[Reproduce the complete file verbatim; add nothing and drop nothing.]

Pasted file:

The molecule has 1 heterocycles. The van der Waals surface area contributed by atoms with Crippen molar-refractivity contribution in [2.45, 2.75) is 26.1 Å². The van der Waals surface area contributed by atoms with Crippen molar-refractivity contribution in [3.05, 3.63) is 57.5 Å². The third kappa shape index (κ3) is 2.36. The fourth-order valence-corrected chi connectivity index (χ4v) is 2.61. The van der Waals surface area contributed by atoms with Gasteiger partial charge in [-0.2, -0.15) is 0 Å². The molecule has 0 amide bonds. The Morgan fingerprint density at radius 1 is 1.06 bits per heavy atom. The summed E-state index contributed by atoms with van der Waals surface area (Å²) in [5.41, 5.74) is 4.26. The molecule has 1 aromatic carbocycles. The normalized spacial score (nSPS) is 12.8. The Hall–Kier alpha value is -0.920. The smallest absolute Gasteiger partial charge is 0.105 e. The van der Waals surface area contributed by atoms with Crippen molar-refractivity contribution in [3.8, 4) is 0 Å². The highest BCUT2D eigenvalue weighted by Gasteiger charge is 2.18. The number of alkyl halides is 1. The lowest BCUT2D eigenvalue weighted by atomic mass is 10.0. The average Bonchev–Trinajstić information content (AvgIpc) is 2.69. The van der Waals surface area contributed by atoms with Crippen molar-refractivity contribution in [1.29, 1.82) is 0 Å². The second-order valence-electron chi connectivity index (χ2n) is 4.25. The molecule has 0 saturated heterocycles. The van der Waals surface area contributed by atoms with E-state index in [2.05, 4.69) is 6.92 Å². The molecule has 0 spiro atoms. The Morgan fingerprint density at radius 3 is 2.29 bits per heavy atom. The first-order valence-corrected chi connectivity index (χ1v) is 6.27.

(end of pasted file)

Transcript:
The molecule has 1 heterocycles. The van der Waals surface area contributed by atoms with Crippen molar-refractivity contribution in [2.45, 2.75) is 26.1 Å². The van der Waals surface area contributed by atoms with Crippen molar-refractivity contribution in [3.05, 3.63) is 57.5 Å². The third kappa shape index (κ3) is 2.36. The fourth-order valence-corrected chi connectivity index (χ4v) is 2.61. The van der Waals surface area contributed by atoms with Gasteiger partial charge in [-0.2, -0.15) is 0 Å². The molecule has 0 amide bonds. The Morgan fingerprint density at radius 1 is 1.06 bits per heavy atom. The summed E-state index contributed by atoms with van der Waals surface area (Å²) in [5.41, 5.74) is 4.26. The molecule has 1 aromatic carbocycles. The normalized spacial score (nSPS) is 12.8. The Hall–Kier alpha value is -0.920. The smallest absolute Gasteiger partial charge is 0.105 e. The van der Waals surface area contributed by atoms with Crippen molar-refractivity contribution in [3.8, 4) is 0 Å². The highest BCUT2D eigenvalue weighted by Gasteiger charge is 2.18. The number of alkyl halides is 1. The lowest BCUT2D eigenvalue weighted by atomic mass is 10.0. The average Bonchev–Trinajstić information content (AvgIpc) is 2.69. The van der Waals surface area contributed by atoms with Crippen molar-refractivity contribution in [1.29, 1.82) is 0 Å². The second-order valence-electron chi connectivity index (χ2n) is 4.25. The molecule has 0 saturated heterocycles. The van der Waals surface area contributed by atoms with E-state index in [2.05, 4.69) is 6.92 Å². The molecule has 0 spiro atoms. The Morgan fingerprint density at radius 3 is 2.29 bits per heavy atom. The first-order valence-corrected chi connectivity index (χ1v) is 6.27.